Despite the pouring rain, thousands of people filled Kossuth Square in front of the building of Hungarian Parliament this Saturday to join the teachers's demonstration against the the education policy conducted by the government of Viktor Orbán.
According to the Hungarian news agency MTI, participants in the huge demonstration organised by the strike committee of teachers demanded system-level changes in Hungary’s education. The mass demonstration was the largest since the series of so-called 'Internet protests' in 2014, when tens of thousands marched in opposition to the regime’s plans for an internet tax.
In her address to the crowd, which filled Kossuth Square, trade union PSZ leader Piroska Galló accused the government of ruining the education through its reforms, which had yielded a system which is “bad for children, teachers, parents, and the whole country”.
She insisted that the education currently provided is insufficient whereas “the key to a country’s development is in the classroom”. She also said that the government’s “quasi-solutions” or “sugar rush measures” are unacceptable.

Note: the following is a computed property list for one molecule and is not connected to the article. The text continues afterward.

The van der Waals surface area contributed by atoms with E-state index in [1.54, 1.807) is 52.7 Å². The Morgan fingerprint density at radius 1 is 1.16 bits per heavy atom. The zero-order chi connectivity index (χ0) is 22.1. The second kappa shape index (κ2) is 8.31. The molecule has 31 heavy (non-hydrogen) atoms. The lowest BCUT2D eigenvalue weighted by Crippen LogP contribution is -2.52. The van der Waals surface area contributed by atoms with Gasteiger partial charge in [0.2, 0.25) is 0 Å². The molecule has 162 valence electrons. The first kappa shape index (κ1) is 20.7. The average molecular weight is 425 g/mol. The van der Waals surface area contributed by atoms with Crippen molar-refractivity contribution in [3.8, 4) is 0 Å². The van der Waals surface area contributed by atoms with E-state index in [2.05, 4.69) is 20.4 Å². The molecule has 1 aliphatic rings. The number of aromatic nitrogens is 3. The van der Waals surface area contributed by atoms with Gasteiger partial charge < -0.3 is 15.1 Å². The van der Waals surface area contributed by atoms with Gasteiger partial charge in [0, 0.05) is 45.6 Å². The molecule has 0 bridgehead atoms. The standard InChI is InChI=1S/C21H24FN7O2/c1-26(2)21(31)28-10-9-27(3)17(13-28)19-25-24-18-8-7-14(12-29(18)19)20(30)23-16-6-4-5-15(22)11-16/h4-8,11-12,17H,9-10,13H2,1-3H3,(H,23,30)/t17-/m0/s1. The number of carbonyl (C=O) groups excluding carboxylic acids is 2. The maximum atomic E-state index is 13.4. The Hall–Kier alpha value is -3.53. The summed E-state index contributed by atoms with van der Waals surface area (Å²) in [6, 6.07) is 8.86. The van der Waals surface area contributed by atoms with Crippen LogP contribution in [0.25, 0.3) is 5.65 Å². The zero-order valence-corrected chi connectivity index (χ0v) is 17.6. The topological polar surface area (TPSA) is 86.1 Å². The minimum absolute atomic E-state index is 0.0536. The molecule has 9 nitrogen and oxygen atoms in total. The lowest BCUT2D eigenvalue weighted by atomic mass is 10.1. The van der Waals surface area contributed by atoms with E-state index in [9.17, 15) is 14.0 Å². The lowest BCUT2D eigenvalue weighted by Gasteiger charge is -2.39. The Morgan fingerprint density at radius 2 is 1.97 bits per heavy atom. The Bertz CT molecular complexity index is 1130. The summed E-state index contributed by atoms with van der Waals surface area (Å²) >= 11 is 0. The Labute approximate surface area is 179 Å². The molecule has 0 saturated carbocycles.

László Mendrey, head of PDSZ, the other large teachers’ trade union, said that the direction of public education was “ill considered” and the situation of the sector was “worrying”. He told the crowd, which he estimated at tens of thousands, that teachers would go on strike unless their demands are met.
Viktória Szûcs, head of the trade union of creche employees, said that “whatever the ruling parties touch will get stolen or destroyed”. In her address, she complained about a lack of positions and demanded a 30 percent pay rise for the whole of the social services sector.
Mária Sándor, a civil activist nurse, said in her speech that nursing assistants’ wages had not been raised since 2007. “What country will turn a deaf ear to the cries of doctors, nurses, teachers or social workers?” she asked.
The speeches were often interrupted by the crowd chanting “We won’t allow them!”, “Orban, out!” or “Traitors!”.
The strike committee earlier compiled a list of 25 demands including radical cuts in the curriculum and number of classes for children, restoration of the earlier employer and financial management rights of headmasters, lifting mandatory working hours for teachers, reducing their administrative burden and raising the schooling age to the earlier 18 years.
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